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State v. Elem

Court of Appeals of Ohio, Eighth District, Cuyahoga

March 29, 2018

STATE OF OHIO PLAINTIFF-APPELLEE
v.
ELIJAH D. ELEM DEFENDANT-APPELLANT

          Criminal Appeal from the Cuyahoga County Court of Common Pleas Case No. CR-17-615013-A

          ATTORNEY FOR APPELLANT Paul A. Mancino, Jr. Mancino, Mancino & Mancino

          ATTORNEYS FOR APPELLEE Michael C. O'Malley Cuyahoga County Prosecutor By: Scott C. Zarzycki Daniel T. Van

          BEFORE: McCormack, P.J., Boyle, J., and S. Gallagher, J.

          JOURNAL ENTRY AND OPINION

          TIM McCORMACK, PRESIDING JUDGE

         {¶1} Defendant-appellant Elijah Elem ("Elem") appeals his conviction and sentence, arguing that his offenses should have been merged for sentencing, he did not receive effective assistance of counsel, the imposition of consecutive sentences violated his Sixth Amendment rights, and his plea was not knowingly, intelligently, or voluntarily entered. For the reasons that follow, we affirm his conviction and sentence.

         Procedural and Substantive History

         {¶2} This case originated in juvenile court and stems from events that occurred on November 15, 2016. Our understanding of the facts that form the basis of this case is limited to the allegations in the indictment and the brief discussion of the facts that took place on the record at sentencing. Elem, who was 17 years old at the time, went over to the victim's house with two friends to smoke marijuana. While at the victim's house, Elem and the two others decided to rob the victim of his money and cell phone. At some point, Elem shot the victim at close range. According to the state, the gunshots were fired after the victim was robbed. Elem and one of the other men were apprehended fleeing the scene.

         {¶3} The juvenile court held an amenability hearing on February 22, 2017. The juvenile judge considered the relevant factors in favor of and against transfer pursuant to R.C. 2152.12(D) and (E) and ordered the case to be transferred to the General Division of the Cuyahoga County Common Pleas Court.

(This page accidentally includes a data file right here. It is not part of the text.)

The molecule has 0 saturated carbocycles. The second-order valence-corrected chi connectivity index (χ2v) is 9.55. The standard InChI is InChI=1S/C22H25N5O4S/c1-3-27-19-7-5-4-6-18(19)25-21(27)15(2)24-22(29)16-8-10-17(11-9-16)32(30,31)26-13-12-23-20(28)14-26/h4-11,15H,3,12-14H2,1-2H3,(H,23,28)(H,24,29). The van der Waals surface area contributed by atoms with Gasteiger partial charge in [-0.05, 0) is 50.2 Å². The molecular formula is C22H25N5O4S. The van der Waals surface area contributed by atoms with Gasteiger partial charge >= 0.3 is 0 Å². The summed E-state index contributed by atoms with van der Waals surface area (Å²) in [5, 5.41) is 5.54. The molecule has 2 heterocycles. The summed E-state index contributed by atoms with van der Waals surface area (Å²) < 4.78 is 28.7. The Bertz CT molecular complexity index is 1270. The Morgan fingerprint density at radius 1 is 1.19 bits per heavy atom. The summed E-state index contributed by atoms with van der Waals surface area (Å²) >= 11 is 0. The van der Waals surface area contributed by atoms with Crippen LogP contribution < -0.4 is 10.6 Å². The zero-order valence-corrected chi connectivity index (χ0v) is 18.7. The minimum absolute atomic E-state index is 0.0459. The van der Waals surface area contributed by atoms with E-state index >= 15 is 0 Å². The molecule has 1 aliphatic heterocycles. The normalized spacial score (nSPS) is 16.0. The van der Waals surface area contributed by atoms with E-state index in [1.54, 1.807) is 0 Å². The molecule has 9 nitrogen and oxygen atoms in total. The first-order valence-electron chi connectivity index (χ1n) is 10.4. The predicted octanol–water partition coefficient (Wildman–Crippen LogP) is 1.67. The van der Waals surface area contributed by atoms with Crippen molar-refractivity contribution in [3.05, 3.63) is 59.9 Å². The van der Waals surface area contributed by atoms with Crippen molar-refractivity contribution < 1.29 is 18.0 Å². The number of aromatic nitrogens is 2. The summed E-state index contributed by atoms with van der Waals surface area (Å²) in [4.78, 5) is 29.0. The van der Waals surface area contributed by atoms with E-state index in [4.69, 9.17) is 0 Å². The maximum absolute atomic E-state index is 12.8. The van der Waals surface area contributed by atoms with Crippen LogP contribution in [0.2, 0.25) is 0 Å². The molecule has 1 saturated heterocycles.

{¶4} Elem was subsequently indicted on one count of attempted murder, a felony in the first degree, in violation of R.C. 2923.02(A); two counts of aggravated robbery, a felony in the first degree, in violation of R.C. 2911.01(A)(1) and 2911.01(A)(3); two counts of robbery, a felony in the second degree, in violation of R.C. 2911.02(A)(1) and 2911.02(A)(2); one count of robbery, a felony in the third degree, in violation of R.C. 2911.02(A)(3); two counts of felonious assault, a felony in the second degree, in violation of R.C. 2903.11(A)(1) and 2903.11(A)(2); and one count of kidnaping, a felony in the first degree, in violation of R.C. 2905.01(A)(2).

         {¶5} Elem pleaded guilty to attempted murder with one- and three-year firearm specifications and to aggravated robbery. The other charges in the indictment were dismissed.

         {¶6} At sentencing, the trial court sentenced Elem to three years on the firearm specifications, which had merged for sentencing, eight years on the attempted murder charge, and six years on the aggravated robbery charge. The sentences were ordered to be served consecutively, for a total of 17 years.

         {¶7} Elem now appeals, presenting four assignments of error for our review.

         Law and Analysis Merger

         {¶8} In his first assignment of error, Elem argues that he was subjected to multiple punishments, in violation of the Double Jeopardy Clause of the U.S. Constitution and R.C. 2941.25, when no effort was made by his counsel to request merger of the offenses. To the extent that arguments from this assignment of error are incorporated in the second assignment of error, we will address them in our discussion of ineffective assistance of counsel.

         {¶9} Elem asserts that the attempted murder and aggravated robbery counts should have been merged for sentencing, pursuant to R.C. 2941.25, because the offenses were committed on the same day and involved the same victim and allegedly the same criminal act. Elem's trial counsel did not bring up the issue of merger at sentencing, and the court did not conduct any corresponding analysis on the record. Most of Elem's argument here, echoed in his second assignment of error, seems to center on the fact that his trial counsel made no effort to request merger. However, Elem also argues that he was "at least entitled to a hearing" on this issue. Therefore, in analyzing this assignment of error, we must first determine whether the trial court committed plain error by not holding a hearing as to whether the two counts were allied offenses of similar import.

         {¶10} R.C. 2941.25 states:

(A) Where the same conduct by defendant can be construed to constitute two or more allied offenses of similar import, the indictment or information may contain counts for all such offenses, but the defendant may be convicted of only one.
(B) Where the defendant's conduct constitutes two or more offenses of dissimilar import, or where his conduct results in two or more offenses of the same or similar kind committed separately or with a separate animus as to each, the indictment or information may contain counts for ...

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